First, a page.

7 March, 2005 at 10:47 Leave a comment

Shadow: An Experience Capture System
(http://www.cs.berkeley.edu/~jasonh/research/shadow/ has more info)

Here is a brief description –
”     ‘There is nowhere else to look for the future but in the past’
                                                          – James Burke, Connections
Think for a minute about how much we experience in our lifetimes.
How many people have you ever met and talked to? How many places have you ever visited? How many books and magazines and newspaper articles read? How many courses taken? Pictures seen? Songs heard? Events attended?
The sheer scale of what we experience causes us to encounter the same problem: remembering what really happened. Where did I put that file? What exactly did I say I would do? What was that article about? We already have some mechanisms for partially coping: we take notes; we take photographs; we put post-it notes all over the place. We capture this information because we believe it will be useful to ourselves or to others in the future. However, we face the same problem again. Where did I put my notes? Where did I put my pictures? Where is that post-it? Also, what happens if we do not explicitly create reminders for ourselves at the time, but discover later on in the future that we should have?
We propose to investigate the Shadow, an “experience capture system” that will enhance our capabilities to recall, find, explore, create, manage, and share information. The basic concept underlying the Shadow is to have a long-lived, roaming, personalized process follow a user wherever he goes and “know” everything he does. The motivation for this is based on a simple premise: events, experiences, and information from our past are useful in the present. Through multimedia capture, inference, and filtering, the Shadow will help augment personal and group experience, memory, and knowledge.”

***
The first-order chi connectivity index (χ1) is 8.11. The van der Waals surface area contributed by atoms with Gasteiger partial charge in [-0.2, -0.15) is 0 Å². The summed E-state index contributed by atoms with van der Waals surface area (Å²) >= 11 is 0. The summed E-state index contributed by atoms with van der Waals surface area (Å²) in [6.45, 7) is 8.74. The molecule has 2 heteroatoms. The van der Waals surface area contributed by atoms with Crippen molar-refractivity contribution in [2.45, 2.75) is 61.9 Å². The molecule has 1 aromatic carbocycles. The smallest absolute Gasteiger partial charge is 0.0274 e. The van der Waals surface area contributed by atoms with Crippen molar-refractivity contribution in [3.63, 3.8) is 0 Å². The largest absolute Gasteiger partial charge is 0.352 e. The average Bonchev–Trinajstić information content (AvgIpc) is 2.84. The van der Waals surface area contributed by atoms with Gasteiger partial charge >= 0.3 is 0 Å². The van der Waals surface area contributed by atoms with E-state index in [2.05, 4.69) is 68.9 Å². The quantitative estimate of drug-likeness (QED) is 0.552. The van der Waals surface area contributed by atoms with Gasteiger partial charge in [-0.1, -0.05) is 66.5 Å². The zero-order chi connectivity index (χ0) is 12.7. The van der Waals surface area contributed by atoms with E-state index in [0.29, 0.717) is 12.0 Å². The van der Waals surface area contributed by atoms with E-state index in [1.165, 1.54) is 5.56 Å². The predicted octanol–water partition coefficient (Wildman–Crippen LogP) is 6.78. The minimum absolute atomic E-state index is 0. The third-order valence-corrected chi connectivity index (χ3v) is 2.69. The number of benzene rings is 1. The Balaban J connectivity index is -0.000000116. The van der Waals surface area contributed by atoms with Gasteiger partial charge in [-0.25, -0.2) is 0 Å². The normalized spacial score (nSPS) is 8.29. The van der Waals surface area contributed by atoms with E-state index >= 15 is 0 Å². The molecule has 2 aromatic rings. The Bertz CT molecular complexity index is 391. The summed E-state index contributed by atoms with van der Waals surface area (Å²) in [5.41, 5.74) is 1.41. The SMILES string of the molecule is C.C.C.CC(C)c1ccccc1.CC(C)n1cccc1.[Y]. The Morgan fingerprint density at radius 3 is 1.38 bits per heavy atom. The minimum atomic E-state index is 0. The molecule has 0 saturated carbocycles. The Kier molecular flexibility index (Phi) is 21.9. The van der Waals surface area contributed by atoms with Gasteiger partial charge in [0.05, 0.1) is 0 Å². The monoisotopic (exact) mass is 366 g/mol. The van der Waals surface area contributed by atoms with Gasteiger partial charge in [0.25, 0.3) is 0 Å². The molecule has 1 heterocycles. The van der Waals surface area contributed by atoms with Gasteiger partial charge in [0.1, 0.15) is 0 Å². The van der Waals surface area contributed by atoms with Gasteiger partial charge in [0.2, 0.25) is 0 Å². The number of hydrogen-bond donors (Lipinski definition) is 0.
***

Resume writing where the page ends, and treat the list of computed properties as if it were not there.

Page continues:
Hmmm… interesting. Quite similar to our research but they are focussed on infrastructure. Lets have a look at their references –

  1. Bush, V. As we may think. Atlantic Monthly, July 1945. http://www.isg.sfu.ca/~duchier/misc/vbush/vbush.txt
  2. Bell, G. The Body Electric. CACM February 1997, Vol. 40, Number 2.
  3. Olsen, D. Interacting in Chaos. Invited talk given at Intelligent User Interfaces 1998, San Francisco.
  4. Norman, D. Things That Make Us Smart. Addison-Wesley. 1993.
  5. Bootstrap Institute. http://www.bootstrap.org/
  6. Crosspad. http://www.cross.com/pcg.html
  7. JetSend Protocol. http://www.jetsend.hp.com/
  8. Jini. http://www.sun.com/jini/
  9. Bluetooth. http://www.bluetooth.com/
  10. Universal Plug and Play. http://www.upnp.com/
  11. Abowd, G., et al. Teaching and Learning as Multimedia Authoring: The Classroom 2000 Project. In the Proceedings of the ACM Multimedia ’96 Conference, pp. 187-198, November 1996. http://www.cc.gatech.edu/fce/c2000/
  12. Mayo, B. Factoid. http://www.research.digital.com/wrl/projects/Factoid/index.html
  13. Davis, R., et al. NotePals: Lightweight Note Sharing by the Group for the Group. In the Proceedings of CHI’99, Pittsburgh, PA, May 1999. http://www.cs.berkeley.edu/~landay/research/publications/notepals/notepals-chi99-final.pdf
  14. Weiser, M., and Brown, J. The Coming Age of Calm Technology. http://www.ubiq.com/hypertext/weiser/acmfuture2endnote.htm
  15. Rhodes, B., and Starner, T. The Remembrance Agent: A Continuously Running Automated Information Retrieval System. In the Proceedings of The First International Conference on The Practical Application of Intelligent Agents and Multi Agent Technology (PAAM ’96), London, UK, April 1996. pp. 487-495. http://rhodes.www.media.mit.edu/people/rhodes/research/Papers/remembrance.html
  16. Weiser, Mark. “The Computer for the Twenty-First Century.” Scientific American, pp. 94-10, September 1991. http://www.ubiq.com/hypertext/weiser/SciAmDraft3.html
  17. Weiser, Mark. “Does Ubiquitous Computing Need Interface Agents? No.” Invited talk given at Mit Media Lab Symposium on User Interface Agents, October 1992. http://www.ubiq.com/hypertext/weiser/Agents.ps
  18. Lamming, M, and Flynn, M. “Forget-me-not” – Intimate Computing in Support of Human Memory. Technical Report EPC-1994-103. Proceedings of Friend21, ’94 International Symposium on Next Generation Human Interface.
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